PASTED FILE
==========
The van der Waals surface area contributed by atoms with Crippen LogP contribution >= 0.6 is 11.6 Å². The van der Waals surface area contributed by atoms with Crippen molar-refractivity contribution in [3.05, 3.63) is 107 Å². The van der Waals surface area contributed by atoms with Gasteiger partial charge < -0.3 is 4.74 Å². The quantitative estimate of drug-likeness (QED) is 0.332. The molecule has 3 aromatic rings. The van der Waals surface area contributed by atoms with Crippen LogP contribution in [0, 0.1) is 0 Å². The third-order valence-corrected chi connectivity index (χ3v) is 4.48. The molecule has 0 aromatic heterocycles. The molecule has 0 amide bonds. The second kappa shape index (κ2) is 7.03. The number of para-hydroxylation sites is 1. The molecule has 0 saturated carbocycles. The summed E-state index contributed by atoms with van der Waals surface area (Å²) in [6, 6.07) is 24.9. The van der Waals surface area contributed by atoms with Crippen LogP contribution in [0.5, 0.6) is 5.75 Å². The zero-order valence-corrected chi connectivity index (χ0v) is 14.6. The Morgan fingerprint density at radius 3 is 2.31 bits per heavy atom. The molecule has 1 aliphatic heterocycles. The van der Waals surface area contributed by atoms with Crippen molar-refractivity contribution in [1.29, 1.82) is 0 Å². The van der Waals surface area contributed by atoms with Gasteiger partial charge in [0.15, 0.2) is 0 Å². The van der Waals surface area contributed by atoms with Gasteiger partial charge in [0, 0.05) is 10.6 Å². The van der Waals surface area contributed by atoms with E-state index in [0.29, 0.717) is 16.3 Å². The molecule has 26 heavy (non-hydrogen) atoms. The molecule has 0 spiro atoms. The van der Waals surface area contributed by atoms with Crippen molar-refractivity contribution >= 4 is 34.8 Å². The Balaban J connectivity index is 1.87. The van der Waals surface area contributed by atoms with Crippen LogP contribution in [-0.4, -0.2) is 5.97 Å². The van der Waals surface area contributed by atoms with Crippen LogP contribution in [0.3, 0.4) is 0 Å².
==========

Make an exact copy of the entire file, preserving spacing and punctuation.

The van der Waals surface area contributed by atoms with Crippen LogP contribution >= 0.6 is 11.6 Å². The van der Waals surface area contributed by atoms with Crippen molar-refractivity contribution in [3.05, 3.63) is 107 Å². The van der Waals surface area contributed by atoms with Gasteiger partial charge < -0.3 is 4.74 Å². The quantitative estimate of drug-likeness (QED) is 0.332. The molecule has 3 aromatic rings. The van der Waals surface area contributed by atoms with Crippen LogP contribution in [0, 0.1) is 0 Å². The third-order valence-corrected chi connectivity index (χ3v) is 4.48. The molecule has 0 aromatic heterocycles. The molecule has 0 amide bonds. The second kappa shape index (κ2) is 7.03. The number of para-hydroxylation sites is 1. The molecule has 0 saturated carbocycles. The summed E-state index contributed by atoms with van der Waals surface area (Å²) in [6, 6.07) is 24.9. The van der Waals surface area contributed by atoms with Crippen LogP contribution in [0.5, 0.6) is 5.75 Å². The zero-order valence-corrected chi connectivity index (χ0v) is 14.6. The Morgan fingerprint density at radius 3 is 2.31 bits per heavy atom. The molecule has 1 aliphatic heterocycles. The van der Waals surface area contributed by atoms with Crippen molar-refractivity contribution in [1.29, 1.82) is 0 Å². The van der Waals surface area contributed by atoms with Gasteiger partial charge in [0.15, 0.2) is 0 Å². The van der Waals surface area contributed by atoms with Gasteiger partial charge in [0, 0.05) is 10.6 Å². The van der Waals surface area contributed by atoms with E-state index in [0.29, 0.717) is 16.3 Å². The molecule has 26 heavy (non-hydrogen) atoms. The molecule has 0 spiro atoms. The van der Waals surface area contributed by atoms with Crippen molar-refractivity contribution >= 4 is 34.8 Å². The Balaban J connectivity index is 1.87. The van der Waals surface area contributed by atoms with Crippen LogP contribution in [-0.4, -0.2) is 5.97 Å². The van der Waals surface area contributed by atoms with Crippen LogP contribution in [0.3, 0.4) is 0 Å².